Yes, I’m working (painfully slowly) on a novel about sex trafficking at the moment, again set in my home town of Edinburgh.
9. If you had the opportunity to write a novel with any writer alive or dead, who would it be and why
I think that would have to be Ian McEwan. I could learn so much from him and I bet he tells a really good story down the pub too!
10. Do you have words of advice you can share with anyone who is interested in writing a novel?
I was one of those writers who just sat down and got started without planning out my novel in any great detail. That proved to be a daft approach because I then changed my plotlines multiple times and had to work my way back through the entire novel over and over again to make sure everything stacked up. But it was my way of learning and I think the novel benefitted from the rewrites. I have a colleague who has just written a crime novel and she more or less studied it as an art form for years before she attempted her own work. She took her time and produced a really strong piece of work so there are so many different approaches and you just have to do what works for you. It can be hard to keep the motivation up when you have many thousands of words to write so I say, just get started and keep going, even if it’s an hour a day. You never know where it will take you.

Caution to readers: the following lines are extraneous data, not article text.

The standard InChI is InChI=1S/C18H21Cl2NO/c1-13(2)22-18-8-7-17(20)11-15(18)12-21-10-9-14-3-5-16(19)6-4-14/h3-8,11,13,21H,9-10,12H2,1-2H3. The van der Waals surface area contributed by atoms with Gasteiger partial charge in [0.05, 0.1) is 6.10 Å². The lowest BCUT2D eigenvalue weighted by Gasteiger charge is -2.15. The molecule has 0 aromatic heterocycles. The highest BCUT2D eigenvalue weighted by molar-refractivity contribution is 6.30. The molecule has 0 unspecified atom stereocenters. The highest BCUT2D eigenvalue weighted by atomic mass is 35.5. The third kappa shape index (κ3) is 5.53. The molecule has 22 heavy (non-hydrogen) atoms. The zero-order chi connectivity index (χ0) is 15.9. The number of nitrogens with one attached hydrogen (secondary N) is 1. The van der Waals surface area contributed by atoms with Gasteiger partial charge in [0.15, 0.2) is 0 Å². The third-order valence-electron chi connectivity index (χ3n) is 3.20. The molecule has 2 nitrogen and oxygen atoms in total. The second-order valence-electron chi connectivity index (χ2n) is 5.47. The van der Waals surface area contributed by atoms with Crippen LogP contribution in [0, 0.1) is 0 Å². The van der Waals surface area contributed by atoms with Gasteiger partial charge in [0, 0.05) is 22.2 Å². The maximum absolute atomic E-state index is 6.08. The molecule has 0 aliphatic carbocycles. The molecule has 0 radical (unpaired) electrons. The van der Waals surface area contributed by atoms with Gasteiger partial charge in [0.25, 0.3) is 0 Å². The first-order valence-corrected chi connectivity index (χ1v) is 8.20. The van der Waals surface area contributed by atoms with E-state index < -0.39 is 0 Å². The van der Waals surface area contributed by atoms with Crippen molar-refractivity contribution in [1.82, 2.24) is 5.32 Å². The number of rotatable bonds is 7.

When internet millionaire and philanthropist Harry Melville dies in a car crash at the age of forty four, the lives of his wife, Sarah, and twin brother, Ben, are thrown into turmoil.
Harry seemed to have it all; a close-knit family and a happy marriage – along with all the trappings of wealth. Yet as he recalls his past from the afterlife, a story emerges of the unspoken and bitter jealousies between brothers and of an unhappy wife burdened by loneliness and guilt.
When Ben takes over the running of Harry’s charity foundation he begins to find purpose for the first time in years. But the arrival of a talented young artist brings a series of revelations that expose Harry’s complex and dual personality in full. As he learns his part in the suffering of those he left behind, is it too late for Harry to make amends?
A tale of regret and redemption in this world and the next. From the Outside looks at the futile rivalries that can destroy sibling relationships and the lost opportunity for happiness when ego is allowed to reign over emotion.
From the Outside Amazon Page